Looking back, they are separated by two days on a given calendar year, but in real time were separated by 9 actual years. The dates September 17, 1787 and September 19, 1796.
On September 17, 1787 delegates to the Constitutional Convention signed the new U.S. Constitution with a view to replacing the failed Articles of Confederation. To become effective the Constitution still needed to be ratified by the states, a process that was successfully completed in 1789.
On September 19, 1796 newspapers published President George Washington’s Farewell Address, a letter to the American people, as he completed his second and final term as the first president of the United States.
Last Sunday was Constitution Day, officially designated so by the U.S. Congress. Today, as I write this column, the 19th of September, is the anniversary of the publication of Washington’s address.
Is there anything noteworthy about the two for current American affairs?
Consider that George Washington presided over the Constitutional Convention during the summer of 1787. He was sworn in as president in 1789 . The First Ten Amendments, The Bill of Rights were proposed later that year on September 25, 1789 and were officially ratified during his first term of office on December 15, 1791. The First Amendment, of course, includes two provisions related to religion, the establishment clause prohibiting the government from establishing a religion, and the free exercise clause protecting religious rights of individuals in the practice of their religion.
With respect to religion, George Washington knew what the government could or could not do and what individuals, including those serving in government could or could not do, perhaps more so than any other person at that time.
Keeping that in mind, ought we today to place weight on what he wrote in his Farewell Address to the people of the United States?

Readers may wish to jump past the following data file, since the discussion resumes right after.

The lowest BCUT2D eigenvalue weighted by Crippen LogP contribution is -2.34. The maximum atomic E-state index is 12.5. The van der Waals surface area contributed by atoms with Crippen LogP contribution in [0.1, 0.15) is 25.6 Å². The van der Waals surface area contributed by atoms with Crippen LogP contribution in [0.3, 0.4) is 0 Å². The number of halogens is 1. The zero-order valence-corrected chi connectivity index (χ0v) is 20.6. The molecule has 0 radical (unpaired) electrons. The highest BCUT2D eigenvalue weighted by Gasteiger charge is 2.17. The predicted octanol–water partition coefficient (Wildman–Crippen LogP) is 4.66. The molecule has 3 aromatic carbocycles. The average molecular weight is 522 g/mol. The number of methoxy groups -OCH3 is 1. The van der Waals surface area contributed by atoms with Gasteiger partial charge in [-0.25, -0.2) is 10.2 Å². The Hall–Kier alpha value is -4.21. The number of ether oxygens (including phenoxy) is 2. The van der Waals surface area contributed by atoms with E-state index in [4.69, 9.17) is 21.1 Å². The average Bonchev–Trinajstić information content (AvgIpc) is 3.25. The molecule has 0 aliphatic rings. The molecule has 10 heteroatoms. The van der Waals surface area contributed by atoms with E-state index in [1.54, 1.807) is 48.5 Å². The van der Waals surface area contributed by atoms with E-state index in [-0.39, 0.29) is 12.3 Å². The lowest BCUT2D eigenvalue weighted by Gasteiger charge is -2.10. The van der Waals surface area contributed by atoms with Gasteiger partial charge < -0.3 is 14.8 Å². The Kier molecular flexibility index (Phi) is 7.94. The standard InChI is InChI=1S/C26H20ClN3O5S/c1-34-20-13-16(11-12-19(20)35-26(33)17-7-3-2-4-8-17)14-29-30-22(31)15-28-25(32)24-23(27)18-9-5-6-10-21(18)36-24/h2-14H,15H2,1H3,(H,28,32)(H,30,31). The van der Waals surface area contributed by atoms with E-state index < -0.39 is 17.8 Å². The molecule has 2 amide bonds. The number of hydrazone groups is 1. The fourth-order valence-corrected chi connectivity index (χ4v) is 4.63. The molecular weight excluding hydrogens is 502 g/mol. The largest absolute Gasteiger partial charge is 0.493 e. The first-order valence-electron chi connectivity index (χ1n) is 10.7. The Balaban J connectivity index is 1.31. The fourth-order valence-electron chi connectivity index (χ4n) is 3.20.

Consider this portion:
Of all the dispositions and habits which lead to political prosperity, religion and morality are indispensable supports. In vain would that man claim the tribute of patriotism who should labor to subvert these great pillars of human happiness, these firmest props of the duties of men and citizens. The mere politician, equally with the pious man, ought to respect and to cherish them. A volume could not trace all their connections with private and public felicity. Let it simply be asked: Where is security for property, for reputation, for life, if the sense of religious obligation desert the oaths which are the instruments of investigation in courts of justice? And let us with caution indulge the supposition that morality can be maintained without religion. Whatever may be conceded to the influence of refined education on minds of peculiar structure, reason and experience both forbid us to expect that national morality can prevail in exclusion of religious principle. ’Tis substantially true that virtue or morality is a necessary spring of popular government. The rule indeed extends with more or less force to every species of free government. Who that is a sincere friend to it can look with indifference upon attempts to shake the foundation of the fabric.
As Bill Bennett, former Secretary of Education under President Ronald Reagan, writes about this passage in his American Patriot’s Daily Almanac, “The president reminded his fellow citizens that national strength rests on the pillars of private morality, especially religion. The word he used to describe those pillars of American democracy is not ‘optional’ or ‘desirable’ or ‘helpful’; it is ‘indispensable.’”
If anybody understood the proper role of religion in public affairs it would have been George Washington. Could he still speak to today?
Pass it on.